In testing our apps with the general public, one thing has become abundantly clear: the bar for VR content is high. Extremely high, in fact.

Modern audiences have been primed for VR by two mainstream media: Hollywood Special FX blockbusters, and AAA videogames for consoles. Think the special effects from Avatar, or the Lord of the Rings, and Ex Machina; totally synthetic, computer-generated characters that are also totally believable… in fact, indistinguishable from human actors, apart from their extreme biological forms.

L to R Jake Sully (Sam Worthington) and Neytiri (Zoë Saldana).

On the videogame front, we have massive 40+ hour experiences with near-photorealistic graphics, massive sets & environments; think Gears of War, Call of Duty and Grand Theft Auto.

These high expectations are compounded by the fact that the essence of the VR experience encourages close inspection of elements. In other words, people just love to lean in and closely examine textures and objects. This means that most of the graphical and modeling shortcuts used by artists to render far away objects are now nullified. VR artists must generally model for close-up inspections.

First, lets look at some basic economics of content creation: 


  • a movie ticket costs $10, for 2 hours of entertainment
  • a major hollywood movie costs about $200 million to make and market
  • there are more than 1 billion people who watch movies worldwide
  • a DVD player, Roku, or AppleTV costs consumers about $30.


  • a videogame costs $50, for 40 hours of play
  • a major AAA videogame costs about $30 million to make and market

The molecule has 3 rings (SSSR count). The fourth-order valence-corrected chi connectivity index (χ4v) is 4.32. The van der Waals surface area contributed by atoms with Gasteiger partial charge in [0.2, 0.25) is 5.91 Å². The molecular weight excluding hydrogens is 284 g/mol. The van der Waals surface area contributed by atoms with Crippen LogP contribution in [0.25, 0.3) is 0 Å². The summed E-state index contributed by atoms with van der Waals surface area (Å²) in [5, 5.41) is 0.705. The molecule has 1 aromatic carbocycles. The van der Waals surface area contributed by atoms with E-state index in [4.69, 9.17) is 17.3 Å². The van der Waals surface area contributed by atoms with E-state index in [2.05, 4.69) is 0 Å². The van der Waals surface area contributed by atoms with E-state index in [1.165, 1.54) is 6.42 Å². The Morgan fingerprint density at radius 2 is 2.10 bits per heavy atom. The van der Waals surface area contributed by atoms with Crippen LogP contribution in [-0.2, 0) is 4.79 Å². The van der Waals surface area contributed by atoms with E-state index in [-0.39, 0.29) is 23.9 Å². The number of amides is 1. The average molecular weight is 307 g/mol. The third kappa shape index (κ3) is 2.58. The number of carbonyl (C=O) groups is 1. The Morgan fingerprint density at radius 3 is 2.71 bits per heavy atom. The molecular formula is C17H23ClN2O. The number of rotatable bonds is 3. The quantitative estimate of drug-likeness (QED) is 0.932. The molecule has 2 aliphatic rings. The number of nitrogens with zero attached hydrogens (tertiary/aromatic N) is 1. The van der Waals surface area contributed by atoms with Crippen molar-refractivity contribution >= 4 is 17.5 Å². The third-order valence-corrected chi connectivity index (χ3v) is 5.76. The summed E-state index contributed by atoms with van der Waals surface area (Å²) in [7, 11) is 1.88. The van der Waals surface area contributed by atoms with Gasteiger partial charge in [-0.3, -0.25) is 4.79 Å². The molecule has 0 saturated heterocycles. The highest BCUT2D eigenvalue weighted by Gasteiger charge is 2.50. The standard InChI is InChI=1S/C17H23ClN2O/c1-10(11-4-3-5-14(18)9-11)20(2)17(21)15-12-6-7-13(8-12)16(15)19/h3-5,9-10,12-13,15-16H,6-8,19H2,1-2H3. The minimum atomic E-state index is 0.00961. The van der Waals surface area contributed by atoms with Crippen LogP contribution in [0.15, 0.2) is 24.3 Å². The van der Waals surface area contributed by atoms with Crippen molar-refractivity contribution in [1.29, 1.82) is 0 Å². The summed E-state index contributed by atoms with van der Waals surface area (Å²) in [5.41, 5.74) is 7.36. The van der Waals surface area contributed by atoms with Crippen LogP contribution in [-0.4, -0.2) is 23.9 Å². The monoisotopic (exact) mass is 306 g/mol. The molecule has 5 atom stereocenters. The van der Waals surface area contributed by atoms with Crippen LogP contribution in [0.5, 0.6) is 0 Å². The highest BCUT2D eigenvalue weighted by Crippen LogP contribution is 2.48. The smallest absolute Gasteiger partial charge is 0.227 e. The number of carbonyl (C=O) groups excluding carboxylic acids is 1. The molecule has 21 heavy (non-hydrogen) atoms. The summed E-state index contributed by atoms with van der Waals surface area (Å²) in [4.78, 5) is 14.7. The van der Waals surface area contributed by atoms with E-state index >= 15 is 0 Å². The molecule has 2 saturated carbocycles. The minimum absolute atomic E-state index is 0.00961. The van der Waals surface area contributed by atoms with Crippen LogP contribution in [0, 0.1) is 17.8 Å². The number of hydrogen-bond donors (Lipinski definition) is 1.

• there are more than 300 million active videogame consoles worldwide
  • a videogame console costs consumers about $300.

Now, for comparison, lets look at

VR in 2015

  • A premium VR experience retails for $3 to $12, for 5-20 minutes of play
  • A premium 5-minute VR experience takes about $1 million to create
  • There are currently less than 2 million VR viewers in the hands of consumers globally.
  • an entry level consumer VR rig costs consumers about $1,500.

Realistically, most of the VR content being created today is by either small motivated teams of 1-3 people, or by divisions of larger VFX firms who are dipping their toes into the new media since most of the hollywood FX work is now shipped to Asia and India. The videogame companies will be coming on strong soon. Hello EA, Blizzard, Epic.

To cut to the chase: consumers expect photorealism, yet there is no way to justify photo-realistic production budgets when the existing audience is effectively non-existent. (EDIT : We know: the HMDs are coming, the HMDs are coming. For now, its cart before the horse…)

The interim solution : short-form, low-poly

One possible solution, as with most, relies on elegance, not brute force. Extremely low poly models, which perform well on almost any platform, including GearVR and cardboard variants, and short-form content, i.e. playtimes of less than 5 minutes, are the sweet spot that make modern VR production possible… perhaps even profitable.

As the audience grows above 10 million, as the headsets get more lightweight and comfortable for longer-term wearability, as AR comes online… certainly we can start to up the poly count. But for those who wish to design, develop, publish and possibly profit today, short-form, low-poly is the go-to-market strategy.

Examples of doing low-poly right:

1. Darknet

2. See our earlier post on Synthesis Universe.